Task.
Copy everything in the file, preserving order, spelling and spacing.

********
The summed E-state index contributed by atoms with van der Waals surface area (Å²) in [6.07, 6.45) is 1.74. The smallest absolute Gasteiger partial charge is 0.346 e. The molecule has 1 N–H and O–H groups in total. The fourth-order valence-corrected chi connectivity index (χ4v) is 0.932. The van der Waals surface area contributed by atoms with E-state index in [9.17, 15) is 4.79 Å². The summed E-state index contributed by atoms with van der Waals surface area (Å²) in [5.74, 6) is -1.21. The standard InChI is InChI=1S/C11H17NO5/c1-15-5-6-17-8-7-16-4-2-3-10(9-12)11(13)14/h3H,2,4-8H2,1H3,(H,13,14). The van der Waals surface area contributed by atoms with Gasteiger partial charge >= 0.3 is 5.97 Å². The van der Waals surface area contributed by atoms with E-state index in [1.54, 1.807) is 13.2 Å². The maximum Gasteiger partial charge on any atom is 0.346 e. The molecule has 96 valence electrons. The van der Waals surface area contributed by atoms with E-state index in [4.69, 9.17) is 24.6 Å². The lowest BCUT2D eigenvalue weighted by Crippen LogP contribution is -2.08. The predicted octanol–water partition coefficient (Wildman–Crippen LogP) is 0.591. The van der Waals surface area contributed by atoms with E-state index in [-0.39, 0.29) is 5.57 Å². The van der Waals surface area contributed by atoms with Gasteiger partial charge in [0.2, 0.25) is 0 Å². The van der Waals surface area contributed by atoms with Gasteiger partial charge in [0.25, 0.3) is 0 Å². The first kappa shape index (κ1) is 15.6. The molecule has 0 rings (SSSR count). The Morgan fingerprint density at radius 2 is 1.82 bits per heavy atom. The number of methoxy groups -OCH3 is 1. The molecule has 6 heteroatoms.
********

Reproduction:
The summed E-state index contributed by atoms with van der Waals surface area (Å²) in [6.07, 6.45) is 1.74. The smallest absolute Gasteiger partial charge is 0.346 e. The molecule has 1 N–H and O–H groups in total. The fourth-order valence-corrected chi connectivity index (χ4v) is 0.932. The van der Waals surface area contributed by atoms with E-state index in [9.17, 15) is 4.79 Å². The summed E-state index contributed by atoms with van der Waals surface area (Å²) in [5.74, 6) is -1.21. The standard InChI is InChI=1S/C11H17NO5/c1-15-5-6-17-8-7-16-4-2-3-10(9-12)11(13)14/h3H,2,4-8H2,1H3,(H,13,14). The van der Waals surface area contributed by atoms with Gasteiger partial charge >= 0.3 is 5.97 Å². The van der Waals surface area contributed by atoms with E-state index in [1.54, 1.807) is 13.2 Å². The maximum Gasteiger partial charge on any atom is 0.346 e. The molecule has 96 valence electrons. The van der Waals surface area contributed by atoms with E-state index in [4.69, 9.17) is 24.6 Å². The lowest BCUT2D eigenvalue weighted by Crippen LogP contribution is -2.08. The predicted octanol–water partition coefficient (Wildman–Crippen LogP) is 0.591. The van der Waals surface area contributed by atoms with E-state index in [-0.39, 0.29) is 5.57 Å². The van der Waals surface area contributed by atoms with Gasteiger partial charge in [0.2, 0.25) is 0 Å². The van der Waals surface area contributed by atoms with Gasteiger partial charge in [0.25, 0.3) is 0 Å². The first kappa shape index (κ1) is 15.6. The molecule has 0 rings (SSSR count). The Morgan fingerprint density at radius 2 is 1.82 bits per heavy atom. The number of methoxy groups -OCH3 is 1. The molecule has 6 heteroatoms.